Deputy Prime Minister Nick Clegg has defended the Government's plan for a real-terms cut in most working-age benefits, even though most of those affected will be in employment.
Speaking ahead of a crunch Commons vote on the plan, which will see rises limited to a below-inflation 1%, Mr Clegg said it would save £5 billion over the next three years.
But deputy Labour leader Harriet Harman said the Government had "failed on compassion" and condemned the decision to impose the cut at the same time as reducing the top rate of income tax.
Liberal Democrat former minister Sarah Teather and John Leech have vowed to rebel and vote with Labour against the Benefits Up-rating Bill's second reading. Ms Harman said Mr Clegg and loyal Lib Dems would be "voting to make millions of low-income families worse off" and two-thirds of those hit were in work.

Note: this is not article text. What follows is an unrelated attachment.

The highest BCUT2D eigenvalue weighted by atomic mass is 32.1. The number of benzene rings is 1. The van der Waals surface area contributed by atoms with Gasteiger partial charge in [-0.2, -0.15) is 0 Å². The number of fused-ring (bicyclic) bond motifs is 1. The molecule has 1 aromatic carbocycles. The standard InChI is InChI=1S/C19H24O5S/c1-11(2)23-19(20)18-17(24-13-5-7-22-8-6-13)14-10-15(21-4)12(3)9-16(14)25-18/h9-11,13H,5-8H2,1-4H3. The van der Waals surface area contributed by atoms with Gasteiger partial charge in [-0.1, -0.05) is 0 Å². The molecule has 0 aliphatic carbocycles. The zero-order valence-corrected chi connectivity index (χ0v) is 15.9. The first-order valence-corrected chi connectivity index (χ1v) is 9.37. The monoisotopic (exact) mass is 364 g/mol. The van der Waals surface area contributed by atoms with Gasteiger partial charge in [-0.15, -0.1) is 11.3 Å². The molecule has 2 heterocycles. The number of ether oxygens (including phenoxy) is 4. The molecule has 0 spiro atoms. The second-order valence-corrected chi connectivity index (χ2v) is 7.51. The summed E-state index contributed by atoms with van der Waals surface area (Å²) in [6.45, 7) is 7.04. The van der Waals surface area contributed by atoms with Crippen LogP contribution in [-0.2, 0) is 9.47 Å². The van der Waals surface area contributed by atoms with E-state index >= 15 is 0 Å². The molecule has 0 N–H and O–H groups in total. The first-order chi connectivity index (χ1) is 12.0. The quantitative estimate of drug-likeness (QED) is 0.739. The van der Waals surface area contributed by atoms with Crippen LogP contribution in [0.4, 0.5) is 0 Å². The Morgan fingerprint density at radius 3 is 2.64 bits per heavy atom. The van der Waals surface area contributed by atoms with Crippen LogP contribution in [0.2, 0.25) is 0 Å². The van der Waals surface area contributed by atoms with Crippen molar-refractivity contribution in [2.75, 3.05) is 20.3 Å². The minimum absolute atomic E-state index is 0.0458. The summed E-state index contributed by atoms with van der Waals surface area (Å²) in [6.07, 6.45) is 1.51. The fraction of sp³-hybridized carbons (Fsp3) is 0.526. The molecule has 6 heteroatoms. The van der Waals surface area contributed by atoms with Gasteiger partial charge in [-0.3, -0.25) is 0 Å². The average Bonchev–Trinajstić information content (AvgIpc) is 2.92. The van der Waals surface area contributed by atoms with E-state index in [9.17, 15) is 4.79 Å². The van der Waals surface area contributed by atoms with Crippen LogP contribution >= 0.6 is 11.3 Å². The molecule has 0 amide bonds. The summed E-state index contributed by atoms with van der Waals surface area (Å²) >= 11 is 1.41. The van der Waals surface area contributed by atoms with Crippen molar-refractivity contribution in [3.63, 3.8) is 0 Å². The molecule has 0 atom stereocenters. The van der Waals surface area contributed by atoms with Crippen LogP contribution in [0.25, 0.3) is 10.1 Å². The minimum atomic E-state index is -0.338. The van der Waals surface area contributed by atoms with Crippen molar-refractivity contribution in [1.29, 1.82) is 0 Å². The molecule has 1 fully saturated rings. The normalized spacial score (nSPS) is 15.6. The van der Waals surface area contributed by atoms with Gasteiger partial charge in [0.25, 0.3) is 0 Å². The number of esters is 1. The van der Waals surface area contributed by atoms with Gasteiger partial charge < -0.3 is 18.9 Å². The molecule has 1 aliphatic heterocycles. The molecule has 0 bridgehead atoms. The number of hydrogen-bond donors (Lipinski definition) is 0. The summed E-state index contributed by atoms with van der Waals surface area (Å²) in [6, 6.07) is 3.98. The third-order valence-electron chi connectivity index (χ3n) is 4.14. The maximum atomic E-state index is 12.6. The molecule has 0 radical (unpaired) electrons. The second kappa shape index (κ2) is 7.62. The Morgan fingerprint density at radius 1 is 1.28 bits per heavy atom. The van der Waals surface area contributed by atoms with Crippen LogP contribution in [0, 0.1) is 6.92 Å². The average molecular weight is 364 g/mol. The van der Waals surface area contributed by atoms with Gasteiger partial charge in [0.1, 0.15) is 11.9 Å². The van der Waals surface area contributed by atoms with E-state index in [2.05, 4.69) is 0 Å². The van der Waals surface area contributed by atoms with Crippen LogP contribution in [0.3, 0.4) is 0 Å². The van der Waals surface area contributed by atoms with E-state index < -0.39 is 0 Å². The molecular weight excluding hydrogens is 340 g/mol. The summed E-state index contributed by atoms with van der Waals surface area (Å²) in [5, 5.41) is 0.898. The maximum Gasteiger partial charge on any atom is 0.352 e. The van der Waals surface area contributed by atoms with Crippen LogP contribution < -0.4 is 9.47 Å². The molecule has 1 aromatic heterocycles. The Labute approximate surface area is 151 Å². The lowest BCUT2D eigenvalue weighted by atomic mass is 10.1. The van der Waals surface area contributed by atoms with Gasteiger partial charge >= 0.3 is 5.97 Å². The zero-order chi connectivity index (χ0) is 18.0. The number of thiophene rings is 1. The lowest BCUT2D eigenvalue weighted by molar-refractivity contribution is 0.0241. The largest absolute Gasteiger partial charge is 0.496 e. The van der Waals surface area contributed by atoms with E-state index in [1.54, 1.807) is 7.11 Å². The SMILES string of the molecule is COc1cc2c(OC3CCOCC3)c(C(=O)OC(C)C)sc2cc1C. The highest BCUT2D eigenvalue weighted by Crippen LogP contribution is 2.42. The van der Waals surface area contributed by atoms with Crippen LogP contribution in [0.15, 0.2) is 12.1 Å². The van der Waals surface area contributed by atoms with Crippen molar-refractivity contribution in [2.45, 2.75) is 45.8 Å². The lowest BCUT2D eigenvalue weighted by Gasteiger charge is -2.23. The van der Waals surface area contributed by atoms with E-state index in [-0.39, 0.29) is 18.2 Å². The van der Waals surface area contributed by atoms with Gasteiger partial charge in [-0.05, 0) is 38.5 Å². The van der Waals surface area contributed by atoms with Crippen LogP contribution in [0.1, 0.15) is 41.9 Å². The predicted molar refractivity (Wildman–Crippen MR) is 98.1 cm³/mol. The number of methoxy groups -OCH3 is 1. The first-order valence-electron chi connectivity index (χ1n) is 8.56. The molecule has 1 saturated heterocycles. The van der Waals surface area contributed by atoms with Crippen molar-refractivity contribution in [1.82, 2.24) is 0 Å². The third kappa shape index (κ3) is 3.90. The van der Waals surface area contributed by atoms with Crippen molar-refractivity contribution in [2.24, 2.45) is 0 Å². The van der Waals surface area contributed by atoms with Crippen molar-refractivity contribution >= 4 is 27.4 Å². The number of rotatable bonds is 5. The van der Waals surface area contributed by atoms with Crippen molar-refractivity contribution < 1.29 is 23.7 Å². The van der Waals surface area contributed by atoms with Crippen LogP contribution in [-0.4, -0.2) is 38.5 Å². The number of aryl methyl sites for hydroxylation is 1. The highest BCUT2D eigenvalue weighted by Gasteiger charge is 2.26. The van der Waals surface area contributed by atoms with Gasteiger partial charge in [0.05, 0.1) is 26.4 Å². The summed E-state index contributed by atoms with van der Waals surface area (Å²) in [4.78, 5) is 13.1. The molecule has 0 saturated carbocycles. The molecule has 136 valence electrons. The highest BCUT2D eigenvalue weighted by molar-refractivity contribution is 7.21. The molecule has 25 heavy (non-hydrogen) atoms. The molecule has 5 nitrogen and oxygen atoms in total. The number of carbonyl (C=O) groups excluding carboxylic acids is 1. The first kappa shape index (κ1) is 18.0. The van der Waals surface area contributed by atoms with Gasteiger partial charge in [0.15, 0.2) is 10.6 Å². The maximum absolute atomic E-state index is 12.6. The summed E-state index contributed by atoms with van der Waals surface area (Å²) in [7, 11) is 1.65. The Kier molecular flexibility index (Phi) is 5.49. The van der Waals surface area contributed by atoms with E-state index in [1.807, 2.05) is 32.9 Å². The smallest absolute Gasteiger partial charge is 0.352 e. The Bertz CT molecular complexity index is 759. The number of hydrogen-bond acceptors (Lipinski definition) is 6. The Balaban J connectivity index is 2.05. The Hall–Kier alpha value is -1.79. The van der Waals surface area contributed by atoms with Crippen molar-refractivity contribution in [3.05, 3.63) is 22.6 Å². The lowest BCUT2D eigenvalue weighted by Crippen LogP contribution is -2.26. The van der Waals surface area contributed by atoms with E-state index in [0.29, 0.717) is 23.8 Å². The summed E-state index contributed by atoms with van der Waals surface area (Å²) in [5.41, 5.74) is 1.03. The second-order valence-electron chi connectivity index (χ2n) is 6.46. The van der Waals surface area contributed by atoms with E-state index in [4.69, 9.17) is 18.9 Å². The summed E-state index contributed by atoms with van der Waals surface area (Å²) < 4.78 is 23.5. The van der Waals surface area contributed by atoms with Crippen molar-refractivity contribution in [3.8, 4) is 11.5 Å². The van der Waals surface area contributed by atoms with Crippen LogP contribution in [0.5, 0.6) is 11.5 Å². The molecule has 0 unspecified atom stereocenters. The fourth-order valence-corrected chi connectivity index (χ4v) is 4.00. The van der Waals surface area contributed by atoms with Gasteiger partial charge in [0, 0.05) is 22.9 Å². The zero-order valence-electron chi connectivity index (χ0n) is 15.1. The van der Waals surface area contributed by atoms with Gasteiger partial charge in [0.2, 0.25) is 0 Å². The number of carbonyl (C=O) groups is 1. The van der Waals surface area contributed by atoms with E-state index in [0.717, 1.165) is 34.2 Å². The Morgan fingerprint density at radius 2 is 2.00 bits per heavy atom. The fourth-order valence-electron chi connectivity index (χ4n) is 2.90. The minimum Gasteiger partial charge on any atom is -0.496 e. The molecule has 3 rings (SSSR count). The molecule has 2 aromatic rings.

Mr Clegg said: "It's obvious that a measure which deals with both out-of-work benefits and tax credits affects people both in and out of work."
But he said Labour had to explain why it could support a 1% limit on pay rises for "doctors, teachers, nurses in the public sector" and "not take exactly the same approach in this area".
At Mr Clegg's regular question time appearance in the Commons, Ms Harman said: "One per cent if you are earning over £100,000 a year is a great deal more than 1% if you are struggling on a low income."
The Government was "failing on the economy" and borrowing £212 billion more than planned.
She asked Mr Clegg: "When it comes to fairness, will you admit that the vote will mean that, while someone earning over £1 million a year will be better off by £2,000 a week because of their tax cut, a working couple on tax credit will be worse off as their increase of 38p a week will be wiped out by inflation?"
Mr Clegg said the decision to raise the income tax threshold would benefit more than 20 million basic-rate taxpayers.